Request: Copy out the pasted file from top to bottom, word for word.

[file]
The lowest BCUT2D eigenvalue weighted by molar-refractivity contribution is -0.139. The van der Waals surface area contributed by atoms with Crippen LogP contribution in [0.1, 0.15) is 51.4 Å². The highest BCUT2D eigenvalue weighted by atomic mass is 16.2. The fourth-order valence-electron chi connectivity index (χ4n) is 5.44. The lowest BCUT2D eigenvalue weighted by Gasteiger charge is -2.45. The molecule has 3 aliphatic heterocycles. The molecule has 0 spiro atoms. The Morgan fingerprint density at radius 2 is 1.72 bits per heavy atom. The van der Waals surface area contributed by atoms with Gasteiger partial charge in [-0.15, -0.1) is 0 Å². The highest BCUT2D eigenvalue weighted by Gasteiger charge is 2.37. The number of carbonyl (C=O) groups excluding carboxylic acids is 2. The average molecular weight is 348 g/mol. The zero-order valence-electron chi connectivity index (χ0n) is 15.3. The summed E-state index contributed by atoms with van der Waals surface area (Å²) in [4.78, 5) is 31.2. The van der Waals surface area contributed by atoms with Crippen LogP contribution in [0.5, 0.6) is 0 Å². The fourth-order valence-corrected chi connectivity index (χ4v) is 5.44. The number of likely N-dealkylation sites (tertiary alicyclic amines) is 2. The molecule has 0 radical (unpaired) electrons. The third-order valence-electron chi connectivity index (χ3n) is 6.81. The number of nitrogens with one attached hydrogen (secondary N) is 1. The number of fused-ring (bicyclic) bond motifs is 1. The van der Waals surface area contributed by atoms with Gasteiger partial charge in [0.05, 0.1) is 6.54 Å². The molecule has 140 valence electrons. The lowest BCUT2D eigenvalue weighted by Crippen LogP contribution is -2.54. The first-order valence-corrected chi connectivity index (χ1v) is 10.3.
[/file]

The lowest BCUT2D eigenvalue weighted by molar-refractivity contribution is -0.139. The van der Waals surface area contributed by atoms with Crippen LogP contribution in [0.1, 0.15) is 51.4 Å². The highest BCUT2D eigenvalue weighted by atomic mass is 16.2. The fourth-order valence-electron chi connectivity index (χ4n) is 5.44. The lowest BCUT2D eigenvalue weighted by Gasteiger charge is -2.45. The molecule has 3 aliphatic heterocycles. The molecule has 0 spiro atoms. The Morgan fingerprint density at radius 2 is 1.72 bits per heavy atom. The van der Waals surface area contributed by atoms with Gasteiger partial charge in [-0.15, -0.1) is 0 Å². The highest BCUT2D eigenvalue weighted by Gasteiger charge is 2.37. The number of carbonyl (C=O) groups excluding carboxylic acids is 2. The average molecular weight is 348 g/mol. The zero-order valence-electron chi connectivity index (χ0n) is 15.3. The summed E-state index contributed by atoms with van der Waals surface area (Å²) in [4.78, 5) is 31.2. The van der Waals surface area contributed by atoms with Crippen LogP contribution in [0.5, 0.6) is 0 Å². The fourth-order valence-corrected chi connectivity index (χ4v) is 5.44. The number of likely N-dealkylation sites (tertiary alicyclic amines) is 2. The molecule has 0 radical (unpaired) electrons. The third-order valence-electron chi connectivity index (χ3n) is 6.81. The number of nitrogens with one attached hydrogen (secondary N) is 1. The number of fused-ring (bicyclic) bond motifs is 1. The van der Waals surface area contributed by atoms with Gasteiger partial charge in [0.05, 0.1) is 6.54 Å². The molecule has 140 valence electrons. The lowest BCUT2D eigenvalue weighted by Crippen LogP contribution is -2.54. The first-order valence-corrected chi connectivity index (χ1v) is 10.3.